Over a breaking phone signal, her voice fading in and out, this is what Sori told TEHELKA on September 11: “The police are trying to kill me. They fired at me today. I fled. I fell into a hole as I was running. I managed to hide. I’m trying to escape from here. I need to get to Delhi. They know I know too much. I need to stay alive to keep the truth alive. They don’t want me to reach Delhi. I can’t let them kill me.”
There is nothing in Soni’s exasperated voice to suggest helplessness, to suggest that she is a victim. What is more terrifying is her sense of resolve. Last year, the Chhattisgarh police arrested her husband on charges of Maoist activity. Two months ago the Maoists accused her family of aiding the police, looted her house, and shot her father in the leg. “I can’t understand what’s going on,” she continued. “The Maoists looted everything we have. They shot at my father. Now, I’m running from the police. My five-year-old daughter is at home crying. My husband is in jail for being a Maoist. I don’t know what they want. Just wait. Let me come to Delhi. I will expose them. I cannot tell you on the phone what I know. Let me get out of here first. I don’t want to anger the police now.”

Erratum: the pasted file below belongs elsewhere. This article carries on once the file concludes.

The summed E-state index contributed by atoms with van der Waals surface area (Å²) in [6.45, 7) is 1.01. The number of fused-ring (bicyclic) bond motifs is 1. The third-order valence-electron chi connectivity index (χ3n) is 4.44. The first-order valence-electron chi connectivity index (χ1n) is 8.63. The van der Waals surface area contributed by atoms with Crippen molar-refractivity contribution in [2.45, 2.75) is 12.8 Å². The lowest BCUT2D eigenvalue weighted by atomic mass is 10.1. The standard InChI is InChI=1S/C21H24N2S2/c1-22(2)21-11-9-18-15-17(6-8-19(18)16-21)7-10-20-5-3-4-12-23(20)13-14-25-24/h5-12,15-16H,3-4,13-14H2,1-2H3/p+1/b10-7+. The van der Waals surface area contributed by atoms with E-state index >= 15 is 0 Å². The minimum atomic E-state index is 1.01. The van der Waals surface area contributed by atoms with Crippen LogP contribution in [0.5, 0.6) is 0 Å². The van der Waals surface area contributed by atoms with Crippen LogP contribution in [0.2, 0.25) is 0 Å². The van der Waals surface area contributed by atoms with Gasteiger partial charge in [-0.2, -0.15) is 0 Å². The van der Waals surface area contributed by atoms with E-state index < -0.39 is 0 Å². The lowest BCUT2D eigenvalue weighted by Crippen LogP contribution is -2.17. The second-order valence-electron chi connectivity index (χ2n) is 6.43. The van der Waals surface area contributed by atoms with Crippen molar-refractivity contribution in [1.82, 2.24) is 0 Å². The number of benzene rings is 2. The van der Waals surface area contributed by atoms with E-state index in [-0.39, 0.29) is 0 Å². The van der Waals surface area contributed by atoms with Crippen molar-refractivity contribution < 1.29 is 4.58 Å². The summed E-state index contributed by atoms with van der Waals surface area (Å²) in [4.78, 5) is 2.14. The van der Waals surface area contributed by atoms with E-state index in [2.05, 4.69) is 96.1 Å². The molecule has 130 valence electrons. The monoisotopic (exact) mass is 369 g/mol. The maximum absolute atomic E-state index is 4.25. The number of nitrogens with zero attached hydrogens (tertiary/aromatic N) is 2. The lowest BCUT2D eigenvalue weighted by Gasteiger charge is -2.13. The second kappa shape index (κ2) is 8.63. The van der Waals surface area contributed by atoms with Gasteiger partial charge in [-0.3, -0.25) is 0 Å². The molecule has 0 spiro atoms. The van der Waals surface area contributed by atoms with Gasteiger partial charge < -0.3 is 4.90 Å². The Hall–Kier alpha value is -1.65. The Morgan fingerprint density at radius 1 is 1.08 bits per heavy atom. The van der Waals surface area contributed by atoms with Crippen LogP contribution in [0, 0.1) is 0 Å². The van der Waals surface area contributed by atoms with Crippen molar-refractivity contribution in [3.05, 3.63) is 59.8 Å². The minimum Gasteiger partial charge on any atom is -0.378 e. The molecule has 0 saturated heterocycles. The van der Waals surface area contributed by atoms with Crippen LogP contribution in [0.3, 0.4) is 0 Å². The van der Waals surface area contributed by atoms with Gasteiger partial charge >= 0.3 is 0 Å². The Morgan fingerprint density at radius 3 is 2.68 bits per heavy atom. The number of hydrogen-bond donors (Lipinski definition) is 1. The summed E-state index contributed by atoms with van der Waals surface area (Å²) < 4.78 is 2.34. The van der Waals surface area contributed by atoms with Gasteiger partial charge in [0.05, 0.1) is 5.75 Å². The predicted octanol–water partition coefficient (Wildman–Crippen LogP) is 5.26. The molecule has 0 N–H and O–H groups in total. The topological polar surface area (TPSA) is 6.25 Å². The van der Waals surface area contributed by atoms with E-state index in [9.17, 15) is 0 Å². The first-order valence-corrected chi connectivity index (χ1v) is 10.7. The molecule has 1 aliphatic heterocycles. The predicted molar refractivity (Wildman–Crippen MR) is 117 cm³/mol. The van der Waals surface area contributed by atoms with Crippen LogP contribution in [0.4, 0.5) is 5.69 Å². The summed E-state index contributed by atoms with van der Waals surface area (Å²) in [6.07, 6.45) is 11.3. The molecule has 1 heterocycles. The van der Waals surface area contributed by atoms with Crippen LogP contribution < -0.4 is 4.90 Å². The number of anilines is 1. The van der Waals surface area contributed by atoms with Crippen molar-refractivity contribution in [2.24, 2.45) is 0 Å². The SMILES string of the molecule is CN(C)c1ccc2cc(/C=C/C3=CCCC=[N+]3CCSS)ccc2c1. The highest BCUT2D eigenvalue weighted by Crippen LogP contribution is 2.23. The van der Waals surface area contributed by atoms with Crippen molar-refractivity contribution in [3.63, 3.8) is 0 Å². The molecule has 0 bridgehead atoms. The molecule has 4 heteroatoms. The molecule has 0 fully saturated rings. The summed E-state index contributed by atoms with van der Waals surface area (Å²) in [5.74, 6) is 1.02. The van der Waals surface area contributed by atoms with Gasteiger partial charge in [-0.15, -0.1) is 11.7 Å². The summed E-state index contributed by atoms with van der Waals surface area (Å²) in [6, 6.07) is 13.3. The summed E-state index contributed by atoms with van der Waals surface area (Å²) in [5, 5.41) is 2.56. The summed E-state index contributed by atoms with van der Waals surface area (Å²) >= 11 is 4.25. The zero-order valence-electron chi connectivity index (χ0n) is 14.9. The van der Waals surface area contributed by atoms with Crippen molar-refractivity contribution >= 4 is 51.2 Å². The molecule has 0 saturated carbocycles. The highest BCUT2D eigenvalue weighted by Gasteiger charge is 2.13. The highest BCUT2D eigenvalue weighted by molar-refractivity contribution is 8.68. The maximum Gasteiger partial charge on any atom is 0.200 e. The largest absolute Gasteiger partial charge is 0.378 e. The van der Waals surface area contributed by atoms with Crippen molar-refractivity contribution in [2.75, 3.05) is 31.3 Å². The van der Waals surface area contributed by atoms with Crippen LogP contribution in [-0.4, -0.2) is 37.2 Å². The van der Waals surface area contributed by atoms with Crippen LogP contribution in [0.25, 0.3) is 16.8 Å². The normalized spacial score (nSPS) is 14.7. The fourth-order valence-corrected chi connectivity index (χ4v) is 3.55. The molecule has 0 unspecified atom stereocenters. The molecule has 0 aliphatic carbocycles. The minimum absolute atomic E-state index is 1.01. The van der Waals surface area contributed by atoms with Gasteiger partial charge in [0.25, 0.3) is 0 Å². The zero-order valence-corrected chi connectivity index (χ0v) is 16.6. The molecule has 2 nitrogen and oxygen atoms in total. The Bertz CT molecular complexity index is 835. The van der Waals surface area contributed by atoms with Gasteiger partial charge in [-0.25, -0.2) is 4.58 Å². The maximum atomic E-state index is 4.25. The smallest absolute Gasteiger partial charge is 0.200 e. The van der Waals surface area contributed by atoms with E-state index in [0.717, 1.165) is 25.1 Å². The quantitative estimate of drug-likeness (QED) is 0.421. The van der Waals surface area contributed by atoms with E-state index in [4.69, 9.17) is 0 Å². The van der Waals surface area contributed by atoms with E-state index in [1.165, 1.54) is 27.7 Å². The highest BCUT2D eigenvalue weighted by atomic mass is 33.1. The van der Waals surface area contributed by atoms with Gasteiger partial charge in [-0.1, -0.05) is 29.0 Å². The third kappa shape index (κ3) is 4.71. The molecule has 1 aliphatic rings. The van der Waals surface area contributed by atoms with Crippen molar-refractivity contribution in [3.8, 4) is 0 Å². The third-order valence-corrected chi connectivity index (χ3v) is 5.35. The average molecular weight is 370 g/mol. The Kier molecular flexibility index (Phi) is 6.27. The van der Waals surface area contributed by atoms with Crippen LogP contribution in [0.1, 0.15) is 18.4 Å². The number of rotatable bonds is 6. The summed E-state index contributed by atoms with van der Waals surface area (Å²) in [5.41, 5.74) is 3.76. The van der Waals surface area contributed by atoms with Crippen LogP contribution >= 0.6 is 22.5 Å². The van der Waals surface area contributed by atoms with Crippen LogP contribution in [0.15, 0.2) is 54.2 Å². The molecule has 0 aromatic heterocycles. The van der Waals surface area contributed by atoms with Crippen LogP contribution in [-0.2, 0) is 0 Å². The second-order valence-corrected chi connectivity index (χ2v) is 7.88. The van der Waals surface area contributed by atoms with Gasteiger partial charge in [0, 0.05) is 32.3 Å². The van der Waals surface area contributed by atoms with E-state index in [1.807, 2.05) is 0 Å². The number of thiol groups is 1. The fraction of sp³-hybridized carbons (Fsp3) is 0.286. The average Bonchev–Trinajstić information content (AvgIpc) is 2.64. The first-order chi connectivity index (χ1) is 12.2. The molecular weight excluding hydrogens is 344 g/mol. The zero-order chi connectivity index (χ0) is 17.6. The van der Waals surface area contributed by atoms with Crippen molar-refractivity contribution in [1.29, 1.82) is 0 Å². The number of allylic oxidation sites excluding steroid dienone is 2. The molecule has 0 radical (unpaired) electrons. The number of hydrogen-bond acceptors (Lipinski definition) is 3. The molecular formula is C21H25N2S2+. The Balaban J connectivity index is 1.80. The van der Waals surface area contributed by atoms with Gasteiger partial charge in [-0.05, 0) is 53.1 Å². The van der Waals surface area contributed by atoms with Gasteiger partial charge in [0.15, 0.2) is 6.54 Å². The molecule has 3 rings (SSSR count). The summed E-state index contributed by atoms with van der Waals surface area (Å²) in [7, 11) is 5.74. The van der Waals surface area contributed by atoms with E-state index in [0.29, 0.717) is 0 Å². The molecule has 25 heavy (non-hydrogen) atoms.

According to the Chhattisgarh police both Soni Sori and Lingaram Kodopi are abetting the banned CPI(Maoist). On September 10, police arrested Lingaram Kodopi and a local contractor named BK Lala for attempting to transfer funds to the Maoist party. The arrests were made after a secret US embassy cable released by the Wikileaks website alleged that Essar industrial group was paying huge sums to the Maoists to not interfere with their mining operations in Chhattisgarh. Essar has denied this.